Purpose and strength of the technique
- quantitative microanalysis of sample material
- Elemental analyis of small areas (~1 µm) e.g. particle or defect analysis
- Imaging of elemental distriputions on surfaces (mapping)
- Information Depth: ~100 nm up to several µm (depending on operation parameters)
- Lateral Resolution: down to 0,3 µm
- Detectable Elements: Bor - Uran
- Detection Limit: ~ 0,1 - 1 at%
- Quantitative information: yes
- Excitation Energy: up to 30 kV
- Elemental microanalysis and (automated) particle characterization
- Identification of (inorganic) foreign material on product surfaces or in inclusions
- Chemical imaging of material distributions (e.g. of pharmaceuticals)
- Physical and chemical characterization of multi-layer thin films (cross section)
- Investigation of ageing, corossion or oxidation of materials
- Failure analysis of delamination problems
- Analysis of glueing, soldering, brazing or welding failures
- Evaluation of electrical contact problems
Scanning electron microscopy (SEM) gives high resolution images of a wide range of samples. Combined with an appropriate sample preparation SEM gives a detailed view into the morphology of surfaces, the structure of materials as well as biological specimens. The combination with EDS makes SEM able to determine also the chemical composition of the whole sample or just of very small sample volumes such as defects or particles.
Principle of function
The abbreviation EDS or sometimes EDX says spectroscopy of X-rays using an energy dispersive spectrometer usually fitted to a scanning electron microscope.
Primary electrons by the SEM gun generate X-rays within the interaction volume inside the sample. Since this volume is in the range of cubic micrometre the method is called microanalysis. Two different kinds of X-rays are produced and detected: Continuous Bremsstrahlung and characteristic X-rays. Especially the latter give information about the chemical elements present in the interaction volume and their quantitative amount.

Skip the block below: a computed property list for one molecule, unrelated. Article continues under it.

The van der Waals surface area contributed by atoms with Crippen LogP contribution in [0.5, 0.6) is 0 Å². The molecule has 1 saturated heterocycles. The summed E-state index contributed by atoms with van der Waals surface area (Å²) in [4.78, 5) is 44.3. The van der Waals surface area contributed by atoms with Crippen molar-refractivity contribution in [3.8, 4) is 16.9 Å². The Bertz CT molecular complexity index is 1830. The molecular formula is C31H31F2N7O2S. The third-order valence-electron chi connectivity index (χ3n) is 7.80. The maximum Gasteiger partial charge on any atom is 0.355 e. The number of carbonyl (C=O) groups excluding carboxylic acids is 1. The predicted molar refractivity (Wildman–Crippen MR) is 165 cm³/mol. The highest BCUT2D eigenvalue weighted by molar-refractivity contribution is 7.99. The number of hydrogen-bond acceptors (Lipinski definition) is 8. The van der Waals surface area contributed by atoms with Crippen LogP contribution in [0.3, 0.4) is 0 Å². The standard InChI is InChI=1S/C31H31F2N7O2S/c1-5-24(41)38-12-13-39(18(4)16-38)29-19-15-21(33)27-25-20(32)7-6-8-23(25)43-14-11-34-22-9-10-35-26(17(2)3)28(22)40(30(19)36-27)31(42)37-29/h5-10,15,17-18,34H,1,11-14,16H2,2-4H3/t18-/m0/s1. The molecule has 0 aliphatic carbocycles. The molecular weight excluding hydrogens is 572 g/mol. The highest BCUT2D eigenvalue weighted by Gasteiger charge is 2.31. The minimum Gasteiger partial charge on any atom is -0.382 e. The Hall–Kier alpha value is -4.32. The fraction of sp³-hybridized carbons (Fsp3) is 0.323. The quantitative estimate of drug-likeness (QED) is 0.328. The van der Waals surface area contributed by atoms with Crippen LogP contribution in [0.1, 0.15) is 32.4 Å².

The detectors are built as SDD, Si(Li) or Ge type whereas the SDD are nowadays the most common ones.
Interpretation of X-ray spectra
The spectra show the intensity of detected X-rays within a small energy range (multi-channel analyser). They consist of a continuous Bremstrahlung and the characteristic X-rays of the chemical elements present inside the interaction volume.
1.) Identification of elements
Nearly all chemical elements give more than one characteristic X-ray signal in an EDS spectrum. Their energy position, their shape, and the existence of all of them indicate the presence of a specific element. Inhomogeneities, the structure of the sample, and the exciting parameters influence these features partly and have to be considered but can even be used to determine these properties. Attention has to be payed to overlapping signals of different elements or detector artefacts. The correct identification is essential for all following interpretations.
2.) Quantitative analysis
The software takes several parameters such as accelerating voltage, tilt, absorption of X-rays, and fluorescence excitation into account to calculate the quantitative concentration of the identified elements in an iterative optimization process. The detection limit for most of the elements is around 0.1 wt%. Especially the elements with atomic numbers lower than 10 show worse detection limits. Hydrogen and helium are not detectable at all.
The lateral resolution as well as the depth of information of EDS spectra is worse than these of SEM images. The reason is that X-rays have a good transmission potential and are thus able to leave from all the interaction volume of primary electrons with the sample. Depending on the accelerating voltage of the primary electrons, the mean atomic number, and the density of the sample the size of the interaction volume typically ranges from 0.1 to 2 micrometres.
Although lower accelerating voltages lead to smaller interaction volumes it cannot be reduced too far because the electrons still need to be able to ionize the sample atoms which need be detected.